When Sierra Nevada Corporation’s (SNC) Dream Chaser spacecraft flies through the atmosphere, it will encounter a wide variety of environmental conditions. Any spacecraft traveling at hypersonic velocities must have a robust thermal protection system (TPS) to protect astronauts and cargo from the extreme temperatures associated with ascent and re-entry.

NASA's Langley Research Center in Hampton, VA, recently conducted hypersonic testing of Dream Chaser models for SNC as part of the agency's Commercial Crew Program in order to obtain necessary data for the material selection and design of the TPS. The Dream Chaser, based on NASA's HL-20 lifting-body design, combines years of NASA analysis and wind tunnel research with SNC engineering, resulting in a reusable spacecraft that could ferry astronaut crews to and from low-Earth orbit.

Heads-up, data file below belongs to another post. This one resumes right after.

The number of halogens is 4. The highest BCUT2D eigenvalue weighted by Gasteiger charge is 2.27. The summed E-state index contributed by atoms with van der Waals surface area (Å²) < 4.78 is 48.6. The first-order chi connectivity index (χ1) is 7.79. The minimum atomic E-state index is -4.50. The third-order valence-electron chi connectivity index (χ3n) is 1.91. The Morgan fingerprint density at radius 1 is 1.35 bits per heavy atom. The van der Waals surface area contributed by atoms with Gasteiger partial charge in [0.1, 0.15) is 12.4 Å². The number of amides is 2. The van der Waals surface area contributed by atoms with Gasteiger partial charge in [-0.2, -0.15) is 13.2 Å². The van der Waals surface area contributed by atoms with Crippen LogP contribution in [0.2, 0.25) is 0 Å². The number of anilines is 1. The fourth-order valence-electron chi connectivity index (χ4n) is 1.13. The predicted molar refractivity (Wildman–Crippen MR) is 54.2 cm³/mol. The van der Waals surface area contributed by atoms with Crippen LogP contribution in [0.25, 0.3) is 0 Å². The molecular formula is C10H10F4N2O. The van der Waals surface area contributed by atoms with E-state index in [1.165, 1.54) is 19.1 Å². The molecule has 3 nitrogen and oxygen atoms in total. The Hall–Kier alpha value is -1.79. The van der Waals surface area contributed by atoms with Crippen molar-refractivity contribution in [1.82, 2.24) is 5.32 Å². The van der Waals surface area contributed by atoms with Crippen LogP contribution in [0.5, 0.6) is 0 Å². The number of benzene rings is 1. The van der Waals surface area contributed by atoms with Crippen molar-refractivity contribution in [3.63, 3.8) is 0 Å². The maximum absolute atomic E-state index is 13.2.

The Dream Chaser models tested were approximately 10 inches long and made of cast ceramic. They were fabricated at Langley to measure heating levels the Dream Chaser spacecraft would experience during re-entry, including the lower- and upper-body flaps, elevons and a rudder. The heating data were measured using phosphor thermography, which allowed researchers to see a global view of the surface being investigated. Each pixel in the image acts as its own data point.

With this technique, an image of each model is acquired before each wind tunnel run and then multiple images are taken during the run itself. The temperatures and heating rate information then will be used to help determine appropriate thermal protection system materials and also will be compared with computational predictions.